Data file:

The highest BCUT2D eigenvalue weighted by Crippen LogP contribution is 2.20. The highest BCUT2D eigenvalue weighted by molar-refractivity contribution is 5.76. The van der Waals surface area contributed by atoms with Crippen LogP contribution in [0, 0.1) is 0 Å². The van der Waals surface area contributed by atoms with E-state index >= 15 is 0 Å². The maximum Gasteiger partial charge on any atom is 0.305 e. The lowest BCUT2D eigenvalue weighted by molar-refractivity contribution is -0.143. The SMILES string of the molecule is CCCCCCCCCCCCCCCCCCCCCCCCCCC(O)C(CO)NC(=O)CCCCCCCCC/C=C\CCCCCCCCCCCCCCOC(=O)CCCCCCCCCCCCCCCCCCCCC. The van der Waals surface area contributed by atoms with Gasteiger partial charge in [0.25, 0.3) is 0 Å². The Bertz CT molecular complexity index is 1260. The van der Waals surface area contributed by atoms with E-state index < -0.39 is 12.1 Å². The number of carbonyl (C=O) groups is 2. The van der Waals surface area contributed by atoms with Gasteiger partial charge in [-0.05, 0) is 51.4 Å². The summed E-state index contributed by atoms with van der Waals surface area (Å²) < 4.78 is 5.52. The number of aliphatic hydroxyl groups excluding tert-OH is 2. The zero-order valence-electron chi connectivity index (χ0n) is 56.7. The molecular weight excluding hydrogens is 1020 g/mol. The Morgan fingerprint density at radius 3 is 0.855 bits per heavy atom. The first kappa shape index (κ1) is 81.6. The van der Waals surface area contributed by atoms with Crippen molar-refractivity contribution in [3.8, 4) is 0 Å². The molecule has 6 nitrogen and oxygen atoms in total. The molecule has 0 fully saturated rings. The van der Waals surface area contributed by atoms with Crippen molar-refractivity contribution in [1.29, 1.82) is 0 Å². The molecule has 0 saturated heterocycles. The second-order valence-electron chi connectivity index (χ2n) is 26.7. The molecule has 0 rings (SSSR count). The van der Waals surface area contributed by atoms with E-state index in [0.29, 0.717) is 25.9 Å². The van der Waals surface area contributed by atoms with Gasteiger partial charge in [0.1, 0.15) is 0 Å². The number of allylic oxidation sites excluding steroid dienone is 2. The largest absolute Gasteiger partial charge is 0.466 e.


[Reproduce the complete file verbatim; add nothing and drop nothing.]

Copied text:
The highest BCUT2D eigenvalue weighted by Crippen LogP contribution is 2.20. The highest BCUT2D eigenvalue weighted by molar-refractivity contribution is 5.76. The van der Waals surface area contributed by atoms with Crippen LogP contribution in [0, 0.1) is 0 Å². The van der Waals surface area contributed by atoms with E-state index >= 15 is 0 Å². The maximum Gasteiger partial charge on any atom is 0.305 e. The lowest BCUT2D eigenvalue weighted by molar-refractivity contribution is -0.143. The SMILES string of the molecule is CCCCCCCCCCCCCCCCCCCCCCCCCCC(O)C(CO)NC(=O)CCCCCCCCC/C=C\CCCCCCCCCCCCCCOC(=O)CCCCCCCCCCCCCCCCCCCCC. The van der Waals surface area contributed by atoms with Gasteiger partial charge in [0.25, 0.3) is 0 Å². The Bertz CT molecular complexity index is 1260. The van der Waals surface area contributed by atoms with E-state index < -0.39 is 12.1 Å². The number of carbonyl (C=O) groups is 2. The van der Waals surface area contributed by atoms with Gasteiger partial charge in [-0.05, 0) is 51.4 Å². The summed E-state index contributed by atoms with van der Waals surface area (Å²) < 4.78 is 5.52. The number of aliphatic hydroxyl groups excluding tert-OH is 2. The zero-order valence-electron chi connectivity index (χ0n) is 56.7. The molecular weight excluding hydrogens is 1020 g/mol. The Morgan fingerprint density at radius 3 is 0.855 bits per heavy atom. The first kappa shape index (κ1) is 81.6. The van der Waals surface area contributed by atoms with Crippen molar-refractivity contribution in [3.8, 4) is 0 Å². The molecule has 6 nitrogen and oxygen atoms in total. The molecule has 0 fully saturated rings. The van der Waals surface area contributed by atoms with Crippen molar-refractivity contribution in [1.29, 1.82) is 0 Å². The molecule has 0 saturated heterocycles. The second-order valence-electron chi connectivity index (χ2n) is 26.7. The molecule has 0 rings (SSSR count). The van der Waals surface area contributed by atoms with E-state index in [0.29, 0.717) is 25.9 Å². The van der Waals surface area contributed by atoms with Gasteiger partial charge in [0.1, 0.15) is 0 Å². The number of allylic oxidation sites excluding steroid dienone is 2. The largest absolute Gasteiger partial charge is 0.466 e.